"gif", just gives you gifs.)", timestamp: "9:26 AM"),
    MessagesStructure(unreadIndicator: "", avatar: "fra", name: "Francesco M.", 
       messageSummary: "I don't know why people are so anti pineapple pizza. I kind 
       of like it.", timestamp: "9:20 AM"),
    MessagesStructure(unreadIndicator: "", avatar: "luke", name: "Luke", 
       messageSummary: "There's no way you'll be able to jump your motorcycle over 
       that bus.", timestamp: "9:16 AM"),
    MessagesStructure(unreadIndicator: "", avatar: "maren", name: "Ama Aboakye", 
       messageSummary: "Tabs make way more sense than spaces. Convince me I'm 
       wrong. LOL.", timestamp: "9:00 AM"),
    MessagesStructure(unreadIndicator: "", avatar: "zoey", name: "Zoey", 
       messageSummary: "That's what I'm talking about!", timestamp: "8:59 AM"),
    MessagesStructure(unreadIndicator: "", avatar: "gordon", name: "Gordon Hayes", 
       messageSummary: "(Sad fact: you cannot search for a gif of the word "gif", 
       just gives you gifs.)", timestamp: "8:51 AM"),
    MessagesStructure(unreadIndicator: "", avatar: "amos", name: "Amos G.", 
       messageSummary: "Maybe email isn't the best form of communication.", 
       timestamp: "9:36 AM"),
    MessagesStructure(unreadIndicator: "unreadIndicator", avatar: "maren", name: 
       "Yaa Aso", messageSummary: "There's no way you'll be able to jump your 
      motorcycle over that bus.", timestamp: "8:50 AM"),
    MessagesStructure(unreadIndicator: "", avatar: "dillion", name: "Dillion 
       Megida", messageSummary: "That's what I'm talking about!", timestamp: "8:45 
      AM"),
    MessagesStructure(unreadIndicator: "", avatar: "adam", name: "Adam Rush", 
       messageSummary: "(Sad fact: you cannot search for a gif of the word "gif", 
       ust gives you gifs.)", timestamp: "8:40 AM"),
    MessagesStructure(unreadIndicator: "unreadIndicator", avatar: "thierry", name: 
       "Thierry S.", messageSummary: "Maybe email isn't the best form of 
       communication.", timestamp: "8:36 AM")

Define the Layout Tree/Structure

Layout Tree

The basic structure of the layout you will build in this tutorial is illustrated in the diagram above (the visual appearance is shown on the phone screen). In SwiftUI, you can build layouts by composing views into containment hierarchies. Container views are normally found at the root level of the hierarchy, while child views such as text, images, and shapes are found at the bottom.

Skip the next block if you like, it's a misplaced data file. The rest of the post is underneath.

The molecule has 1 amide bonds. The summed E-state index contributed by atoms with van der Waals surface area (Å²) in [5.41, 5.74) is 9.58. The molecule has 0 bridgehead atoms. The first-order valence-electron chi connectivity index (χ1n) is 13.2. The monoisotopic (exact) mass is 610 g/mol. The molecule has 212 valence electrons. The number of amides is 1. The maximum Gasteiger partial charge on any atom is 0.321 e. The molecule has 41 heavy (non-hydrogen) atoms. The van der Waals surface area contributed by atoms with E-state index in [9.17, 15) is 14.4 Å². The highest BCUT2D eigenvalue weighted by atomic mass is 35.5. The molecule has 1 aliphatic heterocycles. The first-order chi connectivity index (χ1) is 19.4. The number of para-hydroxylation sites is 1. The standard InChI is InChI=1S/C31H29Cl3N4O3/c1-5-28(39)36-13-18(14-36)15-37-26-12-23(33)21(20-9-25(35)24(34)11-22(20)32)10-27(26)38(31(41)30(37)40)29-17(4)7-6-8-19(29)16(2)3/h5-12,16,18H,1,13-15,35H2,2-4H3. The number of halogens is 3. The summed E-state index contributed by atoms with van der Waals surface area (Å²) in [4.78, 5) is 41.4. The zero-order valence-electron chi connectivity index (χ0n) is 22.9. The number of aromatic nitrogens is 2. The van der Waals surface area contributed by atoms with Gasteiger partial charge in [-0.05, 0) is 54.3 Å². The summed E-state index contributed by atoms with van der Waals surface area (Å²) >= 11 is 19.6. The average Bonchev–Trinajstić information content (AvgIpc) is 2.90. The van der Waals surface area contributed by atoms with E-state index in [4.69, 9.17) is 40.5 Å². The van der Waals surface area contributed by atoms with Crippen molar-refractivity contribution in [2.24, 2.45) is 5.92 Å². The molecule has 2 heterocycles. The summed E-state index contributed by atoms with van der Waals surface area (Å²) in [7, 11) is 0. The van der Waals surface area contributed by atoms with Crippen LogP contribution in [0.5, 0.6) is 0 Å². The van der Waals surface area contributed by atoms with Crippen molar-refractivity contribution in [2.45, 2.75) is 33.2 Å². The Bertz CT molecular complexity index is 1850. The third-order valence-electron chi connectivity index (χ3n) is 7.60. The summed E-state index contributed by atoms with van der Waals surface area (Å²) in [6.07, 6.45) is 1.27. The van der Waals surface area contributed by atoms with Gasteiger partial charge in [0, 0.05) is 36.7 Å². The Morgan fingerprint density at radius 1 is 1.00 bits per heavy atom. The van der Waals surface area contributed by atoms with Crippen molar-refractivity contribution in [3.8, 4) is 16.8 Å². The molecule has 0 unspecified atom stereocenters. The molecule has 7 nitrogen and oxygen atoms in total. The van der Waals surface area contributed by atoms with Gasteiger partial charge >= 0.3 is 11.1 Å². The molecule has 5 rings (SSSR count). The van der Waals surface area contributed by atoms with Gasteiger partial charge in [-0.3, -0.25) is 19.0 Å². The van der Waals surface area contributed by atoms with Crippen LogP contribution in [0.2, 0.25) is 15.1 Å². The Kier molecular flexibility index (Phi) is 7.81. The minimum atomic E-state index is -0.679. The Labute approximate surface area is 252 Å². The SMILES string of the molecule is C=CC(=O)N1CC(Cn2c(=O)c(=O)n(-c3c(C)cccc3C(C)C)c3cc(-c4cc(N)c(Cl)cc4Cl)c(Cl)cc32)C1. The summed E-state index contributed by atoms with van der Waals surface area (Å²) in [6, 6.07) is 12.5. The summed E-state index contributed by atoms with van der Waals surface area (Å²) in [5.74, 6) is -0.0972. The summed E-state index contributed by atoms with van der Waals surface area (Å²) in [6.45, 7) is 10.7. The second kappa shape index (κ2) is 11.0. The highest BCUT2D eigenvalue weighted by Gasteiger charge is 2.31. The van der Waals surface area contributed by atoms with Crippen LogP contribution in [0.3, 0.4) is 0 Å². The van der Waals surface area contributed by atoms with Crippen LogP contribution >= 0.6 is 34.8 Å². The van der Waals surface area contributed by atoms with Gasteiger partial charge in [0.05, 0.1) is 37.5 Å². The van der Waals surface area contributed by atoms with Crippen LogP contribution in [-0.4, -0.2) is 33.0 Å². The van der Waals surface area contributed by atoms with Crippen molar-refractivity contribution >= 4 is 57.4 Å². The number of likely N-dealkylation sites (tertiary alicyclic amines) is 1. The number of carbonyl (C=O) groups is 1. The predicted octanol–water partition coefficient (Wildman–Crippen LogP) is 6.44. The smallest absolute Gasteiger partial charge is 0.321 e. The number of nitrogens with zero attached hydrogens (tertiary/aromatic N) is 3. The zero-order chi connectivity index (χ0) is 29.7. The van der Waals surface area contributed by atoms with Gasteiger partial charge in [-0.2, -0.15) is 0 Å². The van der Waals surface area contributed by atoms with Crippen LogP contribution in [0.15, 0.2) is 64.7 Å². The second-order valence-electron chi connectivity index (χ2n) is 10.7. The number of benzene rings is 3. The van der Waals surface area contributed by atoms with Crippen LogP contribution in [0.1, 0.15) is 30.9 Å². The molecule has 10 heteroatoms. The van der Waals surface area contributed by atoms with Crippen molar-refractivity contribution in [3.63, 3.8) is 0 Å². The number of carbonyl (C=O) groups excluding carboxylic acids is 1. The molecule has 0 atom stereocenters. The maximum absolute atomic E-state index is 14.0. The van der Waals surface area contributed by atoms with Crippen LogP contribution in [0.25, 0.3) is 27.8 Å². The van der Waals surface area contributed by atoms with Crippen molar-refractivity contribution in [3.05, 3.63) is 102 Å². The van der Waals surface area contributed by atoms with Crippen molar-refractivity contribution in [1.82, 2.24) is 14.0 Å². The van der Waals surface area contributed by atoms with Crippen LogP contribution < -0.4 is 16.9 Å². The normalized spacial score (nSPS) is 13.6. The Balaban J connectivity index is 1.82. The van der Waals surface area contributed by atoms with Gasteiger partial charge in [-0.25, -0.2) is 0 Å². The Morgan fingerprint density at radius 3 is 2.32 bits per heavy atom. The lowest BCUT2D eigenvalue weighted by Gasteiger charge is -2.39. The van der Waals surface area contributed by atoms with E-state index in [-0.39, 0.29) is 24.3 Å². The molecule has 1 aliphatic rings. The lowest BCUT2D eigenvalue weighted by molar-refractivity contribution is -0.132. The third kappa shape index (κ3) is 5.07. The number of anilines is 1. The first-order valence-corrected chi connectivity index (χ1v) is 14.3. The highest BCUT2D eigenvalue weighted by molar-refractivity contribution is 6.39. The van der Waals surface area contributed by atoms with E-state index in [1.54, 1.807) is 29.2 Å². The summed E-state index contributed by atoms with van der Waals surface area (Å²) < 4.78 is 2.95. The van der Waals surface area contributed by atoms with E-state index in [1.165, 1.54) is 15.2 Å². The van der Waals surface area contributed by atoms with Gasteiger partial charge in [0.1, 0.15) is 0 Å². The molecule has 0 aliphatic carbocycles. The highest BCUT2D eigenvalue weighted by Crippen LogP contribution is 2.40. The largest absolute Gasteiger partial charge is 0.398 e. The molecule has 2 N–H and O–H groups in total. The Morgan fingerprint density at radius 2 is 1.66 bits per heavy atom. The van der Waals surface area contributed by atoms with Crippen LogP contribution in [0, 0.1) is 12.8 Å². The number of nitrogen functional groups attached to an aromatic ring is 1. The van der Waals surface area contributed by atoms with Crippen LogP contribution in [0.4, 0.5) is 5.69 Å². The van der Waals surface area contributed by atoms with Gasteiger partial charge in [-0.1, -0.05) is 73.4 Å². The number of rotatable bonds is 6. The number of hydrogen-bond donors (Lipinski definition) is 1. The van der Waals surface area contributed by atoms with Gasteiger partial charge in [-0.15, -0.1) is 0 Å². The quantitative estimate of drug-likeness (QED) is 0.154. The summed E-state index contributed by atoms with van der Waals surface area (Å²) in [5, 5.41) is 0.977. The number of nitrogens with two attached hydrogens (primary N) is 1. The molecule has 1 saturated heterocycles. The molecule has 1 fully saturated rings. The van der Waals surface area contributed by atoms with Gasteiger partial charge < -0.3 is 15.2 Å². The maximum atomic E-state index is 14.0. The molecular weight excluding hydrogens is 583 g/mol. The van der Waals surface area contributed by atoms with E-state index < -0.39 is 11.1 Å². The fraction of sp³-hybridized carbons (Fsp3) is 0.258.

In the preview above, there is a root container that has a navigation view and a list container. The list is a collection view made up of rows consisting of the status, avatar, and the column views. The column container has a summary and a row view. At the bottom of the hierarchy is the name view and a horizontal container consisting of the timestamp and the right arrow icon.

You can watch the Apple Developer video SwiftUI Essentials to learn more about SwiftUI’s layout hierarchy diagrams.

Create the Header View

Header View

The header contains the following:

  • Search bar
  • Screen title
  • Edit and compose buttons

The elements of the header are embedded in a Navigation View. Although this tutorial focuses on building a single screen, you will still use the navigation view to compose the header section. In this way, when you have more screens in your app, it will allow users to traverse to the different sections.

To create the header, add a new Swift file HeaderView.swift to the Xcode project. You can also download the code as a GitHub gist or replace the content of the new file with the code below:

//import SwiftUI

struct  HeaderView: View {

    let accentPrimary = Color( colorLiteral(red: 0.03921568627, green: 
                        0.5176470588, blue: 1, alpha: 1))
    @State private var searchText = ""

    var body: some View {
        NavigationView{
            Text("Searching for \(searchText)?")
                .searchable(text: $searchText)
                .navigationTitle("Messages")
                .navigationBarTitleDisplayMode(.inline)
                .navigationBarItems(
                    leading: Button {
                        print("Pressed edit button")
                    } label: {
                        Text("Edit")
                    },

                    trailing: Button {
                            print("Pressed compose button")
                        } label: {
                            Image(systemName: "square.and.pencil")
                        }
                )
        }
        .frame(height: 80)
    }
}

struct  HeaderView_Previews: PreviewProvider {
    static var previews: some View {
        HeaderView()
            .preferredColorScheme(.dark)
    }
}

Here is how it works: